Mauve Gloves & Madmen, Clutter & Vine by Tom Wolfe

Mauve Gloves & Madmen, Clutter & Vine by Tom Wolfe

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Tom Wolfe became famous in the 1960’s for a new style of writing in which he objectively presented factual information in the form of fiction. He worked for several major newspapers and magazines and wrote “New Journalism” essays, characterizing a decade, an era, an incident, or phase of American history. Keeping his finger on the pulse of America, he intellectually surmised the mood, culture, customs, and attitudes in a precise candid unbiased manner, often humorous, always “right on”.

Mauve Gloves & Madmen, Clutter & Vine, his seventh of twelve non-fiction books, is a series of essays covering the late 60’s and early 70’s… the period Wolfe labels as the “ME Decade”. The spotlight jumps around from an apartment on Riverside Drive in New York to a Navy ship headed for the coast of North Vietnam; from the college campus at Yale to the streets of San Francisco.

This decade brought noticeable change to American culture: hippies, communes, war protests, a new middle class, the beginning of “conspicuous consumption”, and new fashion from denim to funky chic. There was a reawakening of religion and religious cults (Hare Krishna and Sun Myung Moon), and a new phenomenon “observing, studying, and doting on me”: marriage counseling and group therapy, divorce, “wife-shucking” for a younger woman, swingers and swappers, feminism and women’s lib. Tom Wolfe touches on all these with sharp perception and incredible clarity.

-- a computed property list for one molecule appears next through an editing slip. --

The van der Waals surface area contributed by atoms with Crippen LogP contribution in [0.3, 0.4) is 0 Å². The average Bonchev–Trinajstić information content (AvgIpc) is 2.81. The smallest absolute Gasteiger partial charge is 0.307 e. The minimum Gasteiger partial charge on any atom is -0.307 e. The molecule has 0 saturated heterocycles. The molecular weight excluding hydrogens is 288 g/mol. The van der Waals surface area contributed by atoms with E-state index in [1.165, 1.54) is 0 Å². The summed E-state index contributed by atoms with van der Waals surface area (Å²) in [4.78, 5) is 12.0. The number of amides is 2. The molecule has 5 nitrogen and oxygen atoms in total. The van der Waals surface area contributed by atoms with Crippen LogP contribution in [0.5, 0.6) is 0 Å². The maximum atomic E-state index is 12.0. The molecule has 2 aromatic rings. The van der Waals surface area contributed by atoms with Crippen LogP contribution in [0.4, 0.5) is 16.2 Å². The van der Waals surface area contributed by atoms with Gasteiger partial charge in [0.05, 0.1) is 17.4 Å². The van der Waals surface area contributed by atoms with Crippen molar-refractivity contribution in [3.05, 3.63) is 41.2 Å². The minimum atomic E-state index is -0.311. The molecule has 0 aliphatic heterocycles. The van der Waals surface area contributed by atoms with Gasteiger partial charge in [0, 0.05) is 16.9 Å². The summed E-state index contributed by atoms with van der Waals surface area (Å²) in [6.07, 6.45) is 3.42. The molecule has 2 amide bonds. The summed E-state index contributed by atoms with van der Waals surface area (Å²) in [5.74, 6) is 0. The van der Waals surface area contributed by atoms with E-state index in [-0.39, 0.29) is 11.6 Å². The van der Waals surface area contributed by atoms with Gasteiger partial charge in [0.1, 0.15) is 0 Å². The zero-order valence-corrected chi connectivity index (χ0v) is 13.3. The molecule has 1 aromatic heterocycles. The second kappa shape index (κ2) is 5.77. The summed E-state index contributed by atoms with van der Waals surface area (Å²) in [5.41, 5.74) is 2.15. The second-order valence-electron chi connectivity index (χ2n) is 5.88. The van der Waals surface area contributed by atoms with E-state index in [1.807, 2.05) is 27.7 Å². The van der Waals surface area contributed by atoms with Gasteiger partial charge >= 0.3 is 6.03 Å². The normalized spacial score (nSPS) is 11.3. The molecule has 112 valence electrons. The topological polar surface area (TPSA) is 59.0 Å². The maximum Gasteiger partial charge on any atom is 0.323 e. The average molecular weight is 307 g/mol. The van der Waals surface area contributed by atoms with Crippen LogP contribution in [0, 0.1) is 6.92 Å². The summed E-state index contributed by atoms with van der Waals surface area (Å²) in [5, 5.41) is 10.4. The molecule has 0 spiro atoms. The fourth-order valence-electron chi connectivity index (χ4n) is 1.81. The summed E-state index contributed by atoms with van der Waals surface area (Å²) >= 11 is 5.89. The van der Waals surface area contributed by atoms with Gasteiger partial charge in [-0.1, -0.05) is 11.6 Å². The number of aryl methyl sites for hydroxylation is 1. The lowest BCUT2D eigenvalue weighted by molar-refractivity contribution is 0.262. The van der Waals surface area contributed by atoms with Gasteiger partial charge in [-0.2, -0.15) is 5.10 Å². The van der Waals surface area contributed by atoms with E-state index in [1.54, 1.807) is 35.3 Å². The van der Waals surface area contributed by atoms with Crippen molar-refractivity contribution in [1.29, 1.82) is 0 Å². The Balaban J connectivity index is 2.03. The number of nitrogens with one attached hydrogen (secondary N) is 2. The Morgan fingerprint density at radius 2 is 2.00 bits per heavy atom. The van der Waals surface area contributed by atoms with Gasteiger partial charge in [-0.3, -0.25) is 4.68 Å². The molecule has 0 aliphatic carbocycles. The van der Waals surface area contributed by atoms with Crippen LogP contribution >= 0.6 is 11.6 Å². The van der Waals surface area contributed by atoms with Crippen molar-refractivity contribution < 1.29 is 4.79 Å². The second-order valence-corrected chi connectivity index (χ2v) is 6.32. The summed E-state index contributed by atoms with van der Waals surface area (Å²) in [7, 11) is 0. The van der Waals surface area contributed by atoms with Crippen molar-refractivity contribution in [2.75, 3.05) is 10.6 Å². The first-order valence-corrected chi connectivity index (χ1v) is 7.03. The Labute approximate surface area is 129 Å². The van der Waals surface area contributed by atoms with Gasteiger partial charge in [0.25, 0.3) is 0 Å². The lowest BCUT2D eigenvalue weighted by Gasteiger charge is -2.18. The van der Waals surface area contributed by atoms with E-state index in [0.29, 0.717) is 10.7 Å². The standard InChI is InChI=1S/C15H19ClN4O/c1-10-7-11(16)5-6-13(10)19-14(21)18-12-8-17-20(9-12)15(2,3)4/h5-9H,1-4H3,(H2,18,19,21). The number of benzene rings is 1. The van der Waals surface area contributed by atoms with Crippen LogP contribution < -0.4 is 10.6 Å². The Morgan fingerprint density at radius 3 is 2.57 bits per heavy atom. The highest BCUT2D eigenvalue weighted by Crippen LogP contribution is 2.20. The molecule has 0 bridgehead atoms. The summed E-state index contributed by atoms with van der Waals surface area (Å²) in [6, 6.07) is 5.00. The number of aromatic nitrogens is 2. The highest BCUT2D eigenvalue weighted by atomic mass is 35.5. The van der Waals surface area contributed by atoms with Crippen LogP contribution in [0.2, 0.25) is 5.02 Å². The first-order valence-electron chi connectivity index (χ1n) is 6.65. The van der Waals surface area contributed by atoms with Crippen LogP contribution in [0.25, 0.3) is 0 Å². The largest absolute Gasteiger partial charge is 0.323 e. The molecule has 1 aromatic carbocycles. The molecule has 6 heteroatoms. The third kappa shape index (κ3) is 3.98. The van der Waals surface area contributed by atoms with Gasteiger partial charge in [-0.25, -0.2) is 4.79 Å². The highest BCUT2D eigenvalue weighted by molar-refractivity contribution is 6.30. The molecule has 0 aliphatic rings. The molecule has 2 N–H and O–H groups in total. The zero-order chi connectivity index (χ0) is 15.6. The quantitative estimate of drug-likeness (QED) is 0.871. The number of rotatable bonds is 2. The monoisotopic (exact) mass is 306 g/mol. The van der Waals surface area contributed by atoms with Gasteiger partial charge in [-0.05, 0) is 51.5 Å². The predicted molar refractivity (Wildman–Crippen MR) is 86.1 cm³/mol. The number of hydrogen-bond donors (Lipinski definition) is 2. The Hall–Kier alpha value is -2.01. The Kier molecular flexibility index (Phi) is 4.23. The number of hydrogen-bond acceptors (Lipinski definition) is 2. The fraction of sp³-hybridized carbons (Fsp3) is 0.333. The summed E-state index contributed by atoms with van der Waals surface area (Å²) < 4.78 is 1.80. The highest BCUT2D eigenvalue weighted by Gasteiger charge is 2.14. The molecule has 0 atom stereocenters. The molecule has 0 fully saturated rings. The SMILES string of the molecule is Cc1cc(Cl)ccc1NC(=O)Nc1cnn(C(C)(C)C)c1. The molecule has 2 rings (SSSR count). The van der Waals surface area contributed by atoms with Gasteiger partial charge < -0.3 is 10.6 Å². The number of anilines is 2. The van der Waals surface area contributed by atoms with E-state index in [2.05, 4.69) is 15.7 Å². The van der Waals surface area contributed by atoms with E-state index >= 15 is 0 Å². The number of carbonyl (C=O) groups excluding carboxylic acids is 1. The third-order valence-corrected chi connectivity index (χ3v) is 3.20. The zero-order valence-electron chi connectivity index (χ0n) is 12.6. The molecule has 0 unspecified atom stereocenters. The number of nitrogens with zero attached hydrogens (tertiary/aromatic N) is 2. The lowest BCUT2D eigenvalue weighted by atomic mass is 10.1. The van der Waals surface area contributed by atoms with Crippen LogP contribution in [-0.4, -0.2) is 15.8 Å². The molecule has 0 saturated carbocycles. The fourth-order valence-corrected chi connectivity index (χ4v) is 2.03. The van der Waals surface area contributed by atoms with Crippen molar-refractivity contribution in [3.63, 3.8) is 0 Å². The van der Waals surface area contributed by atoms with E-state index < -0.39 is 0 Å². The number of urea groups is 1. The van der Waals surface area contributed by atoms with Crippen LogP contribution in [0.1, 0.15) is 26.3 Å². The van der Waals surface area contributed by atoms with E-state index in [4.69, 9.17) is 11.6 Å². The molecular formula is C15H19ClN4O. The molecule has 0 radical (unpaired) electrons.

Wolfe gives minimal reference to government and politics but does put things in perspective when he mentions socialism. By the late 1960’s the literary elite and America’s intellectuals were crying doom and gloom- “war, revolution, imperialism, and poverty”. The general public was pushing towards socialism (welfare programs and redistribution of wealth) but hit an impasse when Solzhenitsyn’s The Gulag Archipelago revealed the horrors and atrocities of Russia’s socialistic policies.

And the book wouldn’t be complete without the acknowledgement of two critical issues: war and racism. One essay involves a volatile scene where a famous black athlete is contracted to do a TV advertisement for cologne… a distinguished honor since black people were rarely featured in commercials. ‘VOLATILE’ was the key word here. Another essay takes you right into the cockpit with courageous ace fighter pilots completing their missions over Vietnam.

For anyone who wants a peek into everyday American life during the “ME decade”, this book will suffice. It is full of deep truths, wildly entertaining trivia, and perhaps for some, a bit of nostalgic remembrance.

4 Stars

All contents © 2010 Lois Weisberg. All rights reserved

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